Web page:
How Chanel Is Stepping Up Its Coronavirus Relief Efforts

Chanel is unveiling a series of relief efforts to help fight the coronavirus pandemic.

The house will start making protective face masks and medical gowns to boost dwindling supplies in France. Rather than participate in the government’s partial unemployment scheme, it will also fund the salaries of employees itself.

In a statement released to FN, the company said that it was mobilizing its partner manufacturers and teams, including around 150 sewing specialists from the haute couture, ready-to-wear and Métiers d’Arts workshops, stating: “We have started the approval process with the public authorities and will launch production as soon as the prototypes and raw materials have been approved.” The luxury brand previously donated over 50,000 face masks to hospitals, firefighters and police.

Furthermore, it will show its support for hospitals and other health-care institutions by making a financial contribution of $1.3 million to the emergency fund created by Fondation de l’AP-HP (the public hospital system for the city of Paris), the Fondation Georges Pompidou and the SAMU (French emergency services). These sums will be used to support hospital workers who have been on the front line since the start of the epidemic.

The move came as French Health Minister Olivier Veran said on Saturday that the country was using 40 million masks per week. He announced that the government had ordered over a billion from China to ease shortages.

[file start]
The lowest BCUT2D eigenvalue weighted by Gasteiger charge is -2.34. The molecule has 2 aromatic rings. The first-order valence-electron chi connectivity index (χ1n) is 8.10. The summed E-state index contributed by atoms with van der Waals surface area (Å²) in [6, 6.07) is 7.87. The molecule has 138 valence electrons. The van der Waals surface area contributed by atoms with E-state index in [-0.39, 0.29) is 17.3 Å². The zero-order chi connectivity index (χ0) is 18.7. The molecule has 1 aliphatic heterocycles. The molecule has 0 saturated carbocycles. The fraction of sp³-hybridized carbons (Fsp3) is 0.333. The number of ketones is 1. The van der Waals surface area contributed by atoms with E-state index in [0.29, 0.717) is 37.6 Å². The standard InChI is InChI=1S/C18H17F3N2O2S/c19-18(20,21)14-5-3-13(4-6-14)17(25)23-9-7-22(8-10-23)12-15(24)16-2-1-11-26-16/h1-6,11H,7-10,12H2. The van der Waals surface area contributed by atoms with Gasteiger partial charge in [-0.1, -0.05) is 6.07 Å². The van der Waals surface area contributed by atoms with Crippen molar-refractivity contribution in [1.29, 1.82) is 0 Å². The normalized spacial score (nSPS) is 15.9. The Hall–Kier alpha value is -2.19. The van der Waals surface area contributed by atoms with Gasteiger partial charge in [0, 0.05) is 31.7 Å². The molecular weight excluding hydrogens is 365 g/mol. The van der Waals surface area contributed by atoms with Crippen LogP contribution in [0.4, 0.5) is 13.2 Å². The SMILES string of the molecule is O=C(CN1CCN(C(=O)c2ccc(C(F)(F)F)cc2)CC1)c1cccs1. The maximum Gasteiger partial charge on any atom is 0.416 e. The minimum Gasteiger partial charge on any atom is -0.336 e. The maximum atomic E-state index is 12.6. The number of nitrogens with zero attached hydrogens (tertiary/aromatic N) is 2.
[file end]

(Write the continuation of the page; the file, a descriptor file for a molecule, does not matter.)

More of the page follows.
Chanel will also fully maintain the salaries of its 8,500 employees in France, including the Métiers d’Arts manufacturing and production sites as well as ERES, for a period of eight weeks from March 16 to May 8.

The goal, it said, “is to avoid placing a burden on public finances so that the French government can help the most vulnerable businesses as a priority and, of course, channel its financing into the health-care system, health-care workers and emergency services.”

In Europe, images of windows and balconies have become an enduring symbol of confinement, and Chanel added its own visual take via Instagram.

Instead of using the platform to trumpet its relief measures, it has simply posted powerful and thought-provoking images.

Among those featured: Gabrielle Chanel, Heidi Mount-Whitworth, Gaspard Ulliel and Diane Kruger. The images, photographed by Alexander Liberman, Karl Lagerfeld, Peter Lindbergh and Steve McQueen, all feature their subjects looking out from windows and surveying the world below.

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